In Part 1 of a series of interviews with the cast of The Pitmen Painters, we meet James Miller.
Joel: Why did you want to become a member of the cast of this production at 1st Stage?
James: The script is great, the director is great, and 1st Stage is a great place to work. That’s a pretty easy decision.
Introduce us to your character and how you relate to him.
Harry is a WWI veteran who survived a gas attack in the Battle of the Somme. This informs both his occupation-unable to work in the mines, he has a job as a “Dental Mechanic”-and his worldview as a hardcore Marxist.
What do you admire most about your characters and what do you not admire about them?
Harry is firm in his convictions-even when they’re wrong. He truly believes in the possibility of a brighter future of opportunity and equality, and he’s excited about it. That said, he’s stands up for individual talent within the group. I think that’s a surprise, even to him.
What is the play about from the point of view of your characters?
“This is about politics, and that’s that.” It’s about class warfare and oppression, even within the art world.
How did you prepare to play Harry?
I did a lot of research on English socialism and shell shock–horrifying, really.
Tell us about your audition. What did you perform and where were you when you got the call/text/email that you were being offered the role and what was your immediate reaction?
I did a Pinter monologue. They called me back to read for Jimmy and Oliver, but Harry ended up being the right fit. I was thrilled. I still am.
What has been your experience with art and painting and how did this experience help you prepare for your role?
I started out training to become a visual artist–mostly oil painting and figure drawing. Theatre came later, but I’ve done some work for the show. To me, theatre is all about the ensemble-working together. Painting feels very lonely by comparison.
Which character is most like you?
What scene is the most challenging to master and why? And which scene that you are not in moves you the most when you watch it?
The ending is very difficult. It takes a delicate balance of tone and energy to make it feel sincere. I love Ben Nicholson’s cameo; there’s a world of subtext in there.
What is the best advice your Director Stevie Zimmerman has given you that has helped you to shape your performance?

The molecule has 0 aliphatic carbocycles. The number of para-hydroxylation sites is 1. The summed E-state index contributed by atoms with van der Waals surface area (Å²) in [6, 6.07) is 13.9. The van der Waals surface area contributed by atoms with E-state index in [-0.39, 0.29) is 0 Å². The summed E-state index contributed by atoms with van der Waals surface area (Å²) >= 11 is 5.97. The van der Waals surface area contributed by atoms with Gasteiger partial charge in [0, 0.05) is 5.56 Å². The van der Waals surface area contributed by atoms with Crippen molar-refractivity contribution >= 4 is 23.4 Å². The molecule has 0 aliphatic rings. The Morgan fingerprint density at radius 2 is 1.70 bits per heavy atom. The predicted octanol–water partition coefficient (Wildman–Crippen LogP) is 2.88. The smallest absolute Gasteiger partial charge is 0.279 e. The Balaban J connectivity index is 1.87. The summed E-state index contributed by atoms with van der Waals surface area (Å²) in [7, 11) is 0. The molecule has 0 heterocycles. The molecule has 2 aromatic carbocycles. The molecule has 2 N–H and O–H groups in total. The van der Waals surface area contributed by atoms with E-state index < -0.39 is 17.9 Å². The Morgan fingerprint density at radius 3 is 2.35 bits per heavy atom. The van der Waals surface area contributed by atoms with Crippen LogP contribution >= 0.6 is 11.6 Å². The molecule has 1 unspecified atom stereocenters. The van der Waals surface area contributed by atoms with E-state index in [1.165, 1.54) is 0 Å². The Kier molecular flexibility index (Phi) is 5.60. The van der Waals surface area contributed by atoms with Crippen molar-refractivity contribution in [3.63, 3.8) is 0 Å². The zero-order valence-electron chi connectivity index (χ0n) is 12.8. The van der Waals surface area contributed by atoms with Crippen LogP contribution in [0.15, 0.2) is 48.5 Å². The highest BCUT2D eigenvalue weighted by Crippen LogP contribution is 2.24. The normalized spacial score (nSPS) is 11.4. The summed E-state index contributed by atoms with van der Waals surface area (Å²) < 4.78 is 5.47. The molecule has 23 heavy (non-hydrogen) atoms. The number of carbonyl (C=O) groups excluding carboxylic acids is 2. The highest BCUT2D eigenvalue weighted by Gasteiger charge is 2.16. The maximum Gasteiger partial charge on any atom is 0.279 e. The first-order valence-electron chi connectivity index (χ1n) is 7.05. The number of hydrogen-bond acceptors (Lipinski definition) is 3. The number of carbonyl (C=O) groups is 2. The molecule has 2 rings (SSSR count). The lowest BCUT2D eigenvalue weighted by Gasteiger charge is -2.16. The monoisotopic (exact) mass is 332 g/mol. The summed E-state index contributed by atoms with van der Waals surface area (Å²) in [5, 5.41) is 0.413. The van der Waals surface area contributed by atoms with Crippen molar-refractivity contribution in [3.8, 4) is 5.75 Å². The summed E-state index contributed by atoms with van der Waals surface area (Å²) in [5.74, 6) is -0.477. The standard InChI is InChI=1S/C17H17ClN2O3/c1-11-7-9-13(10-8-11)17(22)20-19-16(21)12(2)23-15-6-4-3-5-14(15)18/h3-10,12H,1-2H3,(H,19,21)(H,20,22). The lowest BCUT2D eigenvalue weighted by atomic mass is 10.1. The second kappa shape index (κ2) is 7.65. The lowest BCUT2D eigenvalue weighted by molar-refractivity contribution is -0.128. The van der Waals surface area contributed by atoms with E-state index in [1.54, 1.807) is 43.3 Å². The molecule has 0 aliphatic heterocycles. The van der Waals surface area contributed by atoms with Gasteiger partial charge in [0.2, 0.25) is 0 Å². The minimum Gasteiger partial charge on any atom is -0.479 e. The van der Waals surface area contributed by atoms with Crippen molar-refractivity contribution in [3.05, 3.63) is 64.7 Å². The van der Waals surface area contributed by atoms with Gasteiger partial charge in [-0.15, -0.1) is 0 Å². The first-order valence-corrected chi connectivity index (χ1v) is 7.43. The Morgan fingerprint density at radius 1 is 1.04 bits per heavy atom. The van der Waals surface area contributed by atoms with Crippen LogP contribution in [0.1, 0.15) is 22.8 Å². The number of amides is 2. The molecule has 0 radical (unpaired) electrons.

What have you learned about art, artists, mining and painting that you didn’t know before you were hired for this production?
I didn’t know anything about mining, at all. The conditions were unimaginable.
What is your favorite line from the play that you recite and what is your favorite line than another character recites and why are they your favorites?
I have to say the line, “It doesn’t matter what it is, what matters is what it means” without any R’s or T’s, which is a beautiful challenge in itself. But it’s also the opposite of my favorite maxim, “It doesn’t mean something. It is something.” -Samuel Beckett
What do you want audiences to take with them after seeing you perform in The Pitmen Painters?
I always want the audience to fall in love with theatre; I want them to come back. More specifically, the show is saying that anyone can make art if they work hard and find their own voice, and that’s an idea that I can absolutely get behind.
The Pitmen Painters plays through October 13, 2013 at 1st Stage Theatre – 1524 Spring Hill Road, in McLean, VA. For tickets, order them online.
James Miller (Harry) is excited to be making his 1st Stage debut. Local credits include Ross in Voodoo Macbeth (The American Century Theater), Laertes/Player King in Hamlet (Baltimore Shakespeare Factory), and Malvolio in Twelfth Night (Perchance to Dream Theatre DC). EDUCATION: BA English & Theatre Arts, Cornell University. Additional training with the Tisch School in Dublin. UPCOMING: The Tempest (Baltimore Shakespeare Factory); The Apocalypse Comes @ 6pm (Single Carrot Theatre).